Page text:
Thursday, March 14, 2013

Clint Young

How did you become an illustrator?
I have always sketched- Drawing was an escape for me when I was young, I found that I needed to create in order to feel normal, plus it was a fun get-away from the homework gloominess. Not that I didn't find school to be important or interesting, but I much preferred creating my own histories, sciences and characters rather than learning about them in class. Daydreamer.
Did you go to Art School?
I attended the Art Institute of Dallas and received a degree in computer animation and multimedia. Computer animation was just beginning to be used as an visual FX tool, and A.I.of Dallas was offering a course in the art of animation.  It seemed like a perfect tool for film and art, not to mention loads of fun!
Is there anyone that has inspired you to become an illustrator?
It's a very hard question to answer as there are so many Artists who have inspired me. I've always admired N.C. Wyeth's impressionistic style, and Norman Rockwell's characters practically jump off the page they are so rich. Leyendecker with his sharp edges and graphic design was also an influence. Peder Monsted's landscapes- Ralph McQuarrie's otherworldly design. Mucha, Sargent, The nine old men...the list goes on and on-each and every one of them an inspiration. I collect art books. (Can you tell?)
What inspires you now?
Inspiration comes at me from just about anything. My daughter inspires me, she loves to draw and I find myself picking up the pencil more and more when she wants to sit and doodle. Outdoors is another big inspiration, I love to sit and draw outdoors, especially trees; I have a fascination with tree bark, roots and leaves and the gnarly way it gets all intertwined. 
Can you tell us a little about the technique you use to create your work?
I normally sketch on paper keeping it very rough and small. I'll draw and chunk (throw out) as many sketches as it takes before I'm happy with a piece. Sometimes doing a simple wash over the top of the pencil with a light water-color, then it's onto the scanner. I work my tones up in photoshop, building up the light and dropping in shadows before moving onto my colors. I have photographed  and scanned real paint strokes on canvas (watercolor, oil, acrylic, ink) and use them as custom brushes in Photoshop-I find that this can often times give you a "painted on canvas" look, and I prefer it to the off the shelf brushes that come with the program. After I have my tone and colors- it's all in the details-this is where your art books and National Geographic come in handy. Reference everything. Good lighting can make or break a painting. 
What kinds of markets do you illustrate for?
Currently I am a concept artist working in the gaming industry in Austin, Texas. I'm also illustrating children's books and some of my own stories and ideas.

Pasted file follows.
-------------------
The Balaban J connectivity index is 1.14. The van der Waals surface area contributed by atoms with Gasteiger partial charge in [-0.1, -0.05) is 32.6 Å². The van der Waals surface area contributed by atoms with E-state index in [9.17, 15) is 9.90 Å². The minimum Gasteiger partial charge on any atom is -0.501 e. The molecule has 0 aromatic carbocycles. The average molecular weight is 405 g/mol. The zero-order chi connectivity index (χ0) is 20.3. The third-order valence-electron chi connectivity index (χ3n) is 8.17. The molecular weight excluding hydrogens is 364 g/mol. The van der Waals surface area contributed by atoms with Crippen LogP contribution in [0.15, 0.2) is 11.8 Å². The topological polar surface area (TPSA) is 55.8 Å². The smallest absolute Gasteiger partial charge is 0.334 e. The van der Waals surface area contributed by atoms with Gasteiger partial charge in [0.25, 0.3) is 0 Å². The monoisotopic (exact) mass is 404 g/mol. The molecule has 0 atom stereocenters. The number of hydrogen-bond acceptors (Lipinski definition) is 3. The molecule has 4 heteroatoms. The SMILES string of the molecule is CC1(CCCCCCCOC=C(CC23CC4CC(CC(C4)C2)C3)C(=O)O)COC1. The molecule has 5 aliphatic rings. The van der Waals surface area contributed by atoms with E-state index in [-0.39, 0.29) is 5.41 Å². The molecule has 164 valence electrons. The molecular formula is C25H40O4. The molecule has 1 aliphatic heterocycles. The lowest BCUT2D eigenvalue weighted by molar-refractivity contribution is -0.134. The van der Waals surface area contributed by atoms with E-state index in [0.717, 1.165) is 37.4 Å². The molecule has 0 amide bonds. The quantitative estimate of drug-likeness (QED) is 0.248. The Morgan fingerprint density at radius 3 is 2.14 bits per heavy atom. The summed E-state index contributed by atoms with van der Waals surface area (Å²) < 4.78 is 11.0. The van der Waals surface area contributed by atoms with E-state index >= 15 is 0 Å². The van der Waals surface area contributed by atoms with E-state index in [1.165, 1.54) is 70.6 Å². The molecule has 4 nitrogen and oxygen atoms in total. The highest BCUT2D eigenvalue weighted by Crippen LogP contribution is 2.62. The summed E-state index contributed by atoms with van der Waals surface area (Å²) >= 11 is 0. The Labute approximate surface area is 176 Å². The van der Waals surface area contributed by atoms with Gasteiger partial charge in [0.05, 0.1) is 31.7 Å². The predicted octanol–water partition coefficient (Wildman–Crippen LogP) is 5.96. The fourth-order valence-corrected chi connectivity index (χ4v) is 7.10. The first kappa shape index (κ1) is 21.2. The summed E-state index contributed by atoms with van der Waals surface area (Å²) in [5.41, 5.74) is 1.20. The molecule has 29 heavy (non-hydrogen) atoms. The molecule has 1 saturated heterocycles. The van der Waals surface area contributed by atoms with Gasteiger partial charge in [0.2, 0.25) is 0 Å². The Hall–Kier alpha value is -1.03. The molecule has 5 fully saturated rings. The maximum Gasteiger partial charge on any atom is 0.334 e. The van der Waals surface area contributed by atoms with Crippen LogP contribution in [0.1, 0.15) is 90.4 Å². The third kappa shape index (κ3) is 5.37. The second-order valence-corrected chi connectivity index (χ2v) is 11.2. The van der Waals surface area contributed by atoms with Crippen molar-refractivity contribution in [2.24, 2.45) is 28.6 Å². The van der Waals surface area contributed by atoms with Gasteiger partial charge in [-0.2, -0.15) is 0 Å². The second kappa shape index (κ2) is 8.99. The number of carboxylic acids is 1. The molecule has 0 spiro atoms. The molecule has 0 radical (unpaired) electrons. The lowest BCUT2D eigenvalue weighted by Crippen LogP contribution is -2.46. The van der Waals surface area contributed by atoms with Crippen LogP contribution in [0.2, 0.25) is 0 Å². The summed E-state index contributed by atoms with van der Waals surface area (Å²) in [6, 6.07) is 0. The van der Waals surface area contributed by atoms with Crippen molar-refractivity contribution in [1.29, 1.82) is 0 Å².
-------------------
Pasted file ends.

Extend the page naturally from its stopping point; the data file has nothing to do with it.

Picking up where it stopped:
Do you have a a link to your work, so that we can see more?
I do have a blog and am working on re-imagining my website (to be opened soon)
Do you do classroom visits?
I'd love to teach art someday. I think that as I get older it's something that sounds interesting and rewarding. Since my first illustrative work has just been released, "Return to the Willows" I hope to be able to travel to some schools, I look forward to giving (and getting) some art tutoring. I love talking stories, books and art with children!
Do you do anything else pertaining to art?
Directing. Next to art, it's always been a passion. I've done visual FX work in the past and have a love for digital model making, compositing and matte paintings - would love to do more- though I think, for the time being, I’m happy to just create something for children.
Do you currently have your images on the market?
Yes, you can currently find my work in the book "Return to the Willows" by Jacqueline Kelly (being a sequel to the Kenneth Grahame’s classic "The Wind in the Willows" If you're in need of adventure or you just feel like "messing about in boats" it's the perfect read aloud book. :)
Do you have anything new that you are working on?
My new book, what I’m working on now, is called “Toast.” Toast is my daughter’s stuffed pig and the story of his adventures in a land where all make believe friends and children’s wishes, dreams (and nightmares) go to live. It’s a coming of age story that asks the question “What do our make believe friends do, after we have grown up?” It’s also a love letter to all the things I found great about the stories and characters I loved as a child- and the importance of imagination, believing in yourself, and passing down the things we cherish most.
What do you love best about what you do?
I think the thing I love best about what I do is the imaginative feedback I get from family and friends. I love creating worlds and stories, but only if I can share them. There is nothing better when your child or children are inspired by something you have created- when they give it back to you and you then become inspired; it’s a dynamic ring, art. I often wonder if it’s that feeling that drives creation from its roots-years of inspiration passed down from artist to artist. Maybe that’s where my fascination with trees comes from.


  1. Very cool & and humble guy, great artwork !

  2. I bought Return to the Willows -- can't wait for Toast!
    Thank you for this interview, Patti and Clint.